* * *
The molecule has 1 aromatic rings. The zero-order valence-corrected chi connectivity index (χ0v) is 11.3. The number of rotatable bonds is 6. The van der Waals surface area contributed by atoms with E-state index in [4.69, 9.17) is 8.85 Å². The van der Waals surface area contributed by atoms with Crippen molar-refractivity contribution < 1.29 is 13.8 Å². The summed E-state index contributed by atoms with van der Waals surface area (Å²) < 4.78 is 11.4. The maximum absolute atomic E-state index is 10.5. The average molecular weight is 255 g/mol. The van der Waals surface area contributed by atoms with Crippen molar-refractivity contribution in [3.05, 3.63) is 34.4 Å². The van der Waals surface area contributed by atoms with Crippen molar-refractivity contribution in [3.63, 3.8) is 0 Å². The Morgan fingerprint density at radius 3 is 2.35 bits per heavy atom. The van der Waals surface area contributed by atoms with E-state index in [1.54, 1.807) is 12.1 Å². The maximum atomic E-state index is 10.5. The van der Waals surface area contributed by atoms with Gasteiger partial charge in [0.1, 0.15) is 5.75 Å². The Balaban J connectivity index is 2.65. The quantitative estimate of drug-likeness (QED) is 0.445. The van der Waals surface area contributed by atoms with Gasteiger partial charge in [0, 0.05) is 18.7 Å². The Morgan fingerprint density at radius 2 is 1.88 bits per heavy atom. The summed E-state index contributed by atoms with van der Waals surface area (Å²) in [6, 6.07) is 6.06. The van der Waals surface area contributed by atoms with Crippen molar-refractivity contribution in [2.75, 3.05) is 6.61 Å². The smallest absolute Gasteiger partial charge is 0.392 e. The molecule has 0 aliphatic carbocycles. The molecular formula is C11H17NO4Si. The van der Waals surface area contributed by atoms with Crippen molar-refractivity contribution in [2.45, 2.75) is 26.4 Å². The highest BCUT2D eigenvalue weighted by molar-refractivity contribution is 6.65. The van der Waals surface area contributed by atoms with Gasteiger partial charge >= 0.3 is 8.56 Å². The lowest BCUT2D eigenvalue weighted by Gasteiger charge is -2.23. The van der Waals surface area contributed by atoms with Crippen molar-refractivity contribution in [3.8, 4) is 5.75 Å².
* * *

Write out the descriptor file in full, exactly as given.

The molecule has 1 aromatic rings. The zero-order valence-corrected chi connectivity index (χ0v) is 11.3. The number of rotatable bonds is 6. The van der Waals surface area contributed by atoms with E-state index in [4.69, 9.17) is 8.85 Å². The van der Waals surface area contributed by atoms with Crippen molar-refractivity contribution < 1.29 is 13.8 Å². The summed E-state index contributed by atoms with van der Waals surface area (Å²) < 4.78 is 11.4. The maximum absolute atomic E-state index is 10.5. The average molecular weight is 255 g/mol. The van der Waals surface area contributed by atoms with Crippen molar-refractivity contribution in [3.05, 3.63) is 34.4 Å². The van der Waals surface area contributed by atoms with Crippen molar-refractivity contribution in [3.63, 3.8) is 0 Å². The Morgan fingerprint density at radius 3 is 2.35 bits per heavy atom. The van der Waals surface area contributed by atoms with E-state index in [1.54, 1.807) is 12.1 Å². The maximum atomic E-state index is 10.5. The van der Waals surface area contributed by atoms with Gasteiger partial charge in [0.1, 0.15) is 5.75 Å². The Balaban J connectivity index is 2.65. The quantitative estimate of drug-likeness (QED) is 0.445. The van der Waals surface area contributed by atoms with Gasteiger partial charge in [0, 0.05) is 18.7 Å². The Morgan fingerprint density at radius 2 is 1.88 bits per heavy atom. The summed E-state index contributed by atoms with van der Waals surface area (Å²) in [6, 6.07) is 6.06. The van der Waals surface area contributed by atoms with Crippen molar-refractivity contribution in [2.75, 3.05) is 6.61 Å². The smallest absolute Gasteiger partial charge is 0.392 e. The molecule has 0 aliphatic carbocycles. The molecular formula is C11H17NO4Si. The van der Waals surface area contributed by atoms with Crippen molar-refractivity contribution in [2.45, 2.75) is 26.4 Å². The highest BCUT2D eigenvalue weighted by molar-refractivity contribution is 6.65. The van der Waals surface area contributed by atoms with Gasteiger partial charge >= 0.3 is 8.56 Å². The lowest BCUT2D eigenvalue weighted by Gasteiger charge is -2.23. The van der Waals surface area contributed by atoms with Crippen molar-refractivity contribution in [3.8, 4) is 5.75 Å².